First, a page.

Five powerful ways to bring out the best in those you lead
Enabling your employees to be at their best while doing their best may be the most important work you do as a leader. Here are five powerful ways.
Enabling your employees to be at their best while doing their best may be the most important work you do as a leader. As many experienced and accomplished leaders will attest, it will also be some of your most satisfying work. Do it well and watch your employees soar.
Whether the challenge of leadership is relatively new to you, or you’re an evolving or accomplished leader taking on even greater challenges, here are five powerful and proven ways to focus your efforts.
Develop your people, don’t just lead them – When leaders define themselves as people ‘developers’ rather than managers, they bring a powerful mindset to supporting their employees. And it shows. Developers actively look for opportunities to provide the right degree of challenge, encouragement and support to those they lead. They help employees focus on their strengths, rather than their limitations. And they recognize employees for their efforts, as well as their outcomes. If you want to bring out the best in others, consider your mindset, as well as your actions, as you step up to the challenge.
Be fully present – Being present to those you lead may seem like an easy undertaking. However, we know from employees that being (or feeling) seen and heard by leaders is often a challenge. What do you notice about your own habits, and the ways in which you are present (or not) to your employees? Here are two concrete places to look:
• When you dedicate time to an employee conversation, do you follow through by giving it your full attention, without the distraction of wandering thoughts, incoming messages and alerts, or the next item on your to do list? As simple as that may sound, it’s harder than you think.
• When you invite a conversation, are you a full, and fully present listener? Which means you’re listening carefully to hear what is and isn’t being said. It also means you’re listening to understand as well as to convey your interest in what your employees have to say, rather than listening to formulate an answer, solve a problem, or judge.
Challenge yourself to be present to your employees – fully connected in the moment and listening with all your attention — and see what happens.
Let them know you care — When it comes to leading others, your competence as a leader naturally plays a role; however, it’s not enough. Employees also want to know you care about them and are willing to bring your heart to building a relationship. They want to know you’re prepared to invest time in getting to know your employees and what they’re good at (as well as allowing them to get to know you). They also want to know you’re prepared to be open, honest and real with them – and willing to invite the same in return. A process that, over time, can help to build mutual respect and trust – the most essential ingredient of all. Challenge yourself to bring your heart, as well as your head to the process of leading others and watch your relationships flourish. The work to be done matters, but the people you lead matter more.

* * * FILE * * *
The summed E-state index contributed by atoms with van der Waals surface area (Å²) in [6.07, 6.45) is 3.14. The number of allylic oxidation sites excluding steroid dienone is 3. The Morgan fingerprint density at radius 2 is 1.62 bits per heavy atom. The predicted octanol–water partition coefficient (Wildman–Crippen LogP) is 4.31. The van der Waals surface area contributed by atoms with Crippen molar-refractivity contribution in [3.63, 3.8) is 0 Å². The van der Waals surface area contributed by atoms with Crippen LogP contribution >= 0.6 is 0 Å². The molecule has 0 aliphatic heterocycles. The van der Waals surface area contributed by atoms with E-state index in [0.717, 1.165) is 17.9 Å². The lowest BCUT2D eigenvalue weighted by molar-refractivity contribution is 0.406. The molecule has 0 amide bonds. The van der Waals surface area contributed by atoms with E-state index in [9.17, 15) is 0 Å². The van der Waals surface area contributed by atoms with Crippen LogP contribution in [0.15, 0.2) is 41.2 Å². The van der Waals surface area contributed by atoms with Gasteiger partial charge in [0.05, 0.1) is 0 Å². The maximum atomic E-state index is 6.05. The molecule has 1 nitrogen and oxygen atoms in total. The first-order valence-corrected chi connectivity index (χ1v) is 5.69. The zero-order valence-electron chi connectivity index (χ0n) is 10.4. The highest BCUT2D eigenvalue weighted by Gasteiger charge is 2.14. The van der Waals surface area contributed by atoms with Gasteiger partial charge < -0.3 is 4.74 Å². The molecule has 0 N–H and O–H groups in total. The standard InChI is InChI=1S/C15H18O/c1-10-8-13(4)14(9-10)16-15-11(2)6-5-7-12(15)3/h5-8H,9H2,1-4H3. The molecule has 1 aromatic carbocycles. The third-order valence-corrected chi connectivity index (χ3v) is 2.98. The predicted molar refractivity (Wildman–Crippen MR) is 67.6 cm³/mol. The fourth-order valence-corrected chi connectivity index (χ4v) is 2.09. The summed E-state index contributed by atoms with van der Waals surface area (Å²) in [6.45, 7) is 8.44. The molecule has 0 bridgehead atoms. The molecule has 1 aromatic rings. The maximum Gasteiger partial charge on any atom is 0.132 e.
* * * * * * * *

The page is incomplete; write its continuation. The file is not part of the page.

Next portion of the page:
Lead with latitude — Whether you lead a team of one, or many, one of your most important roles is to point the way forward. Doing so ensures that those who report to you have a clear sense of where you’re headed as an organization or team, and why. However, when you lead with latitude, you create the space for team members to choose ‘how’ they will proceed. When you lead this way, you also communicate your confidence in team members. In the process, you create a far wider range of possibilities than you might ever have imagined, including the opportunity for employees to play to their strengths instead of their limitations. Often, with truly impressive outcomes.
Celebrate failure and success – When it’s safe to fail, employees are far more likely to try a new approach, or something they’ve not previously tackled. Either way, there’s an opportunity for the stretch and growth that leads to learning, and the potential for increased capacity and confidence. Sadly, far too many organizations fail to recognize the role of failure and may even attach a stigma to it. Leaders who celebrate failure as well as success foster a climate of safety and trust among those they lead, a condition guaranteed to bring out their best.
Whether you are just starting out, are growing as a leader, or ready to accelerate your leadership difference, the work you do to bring out the best in those you lead can pay huge dividends. Developing others ranks at or near the top of the list of what makes an effective leader. Not surprisingly, it is also one of the attributes employees most expect from their leaders. A winning strategy for all.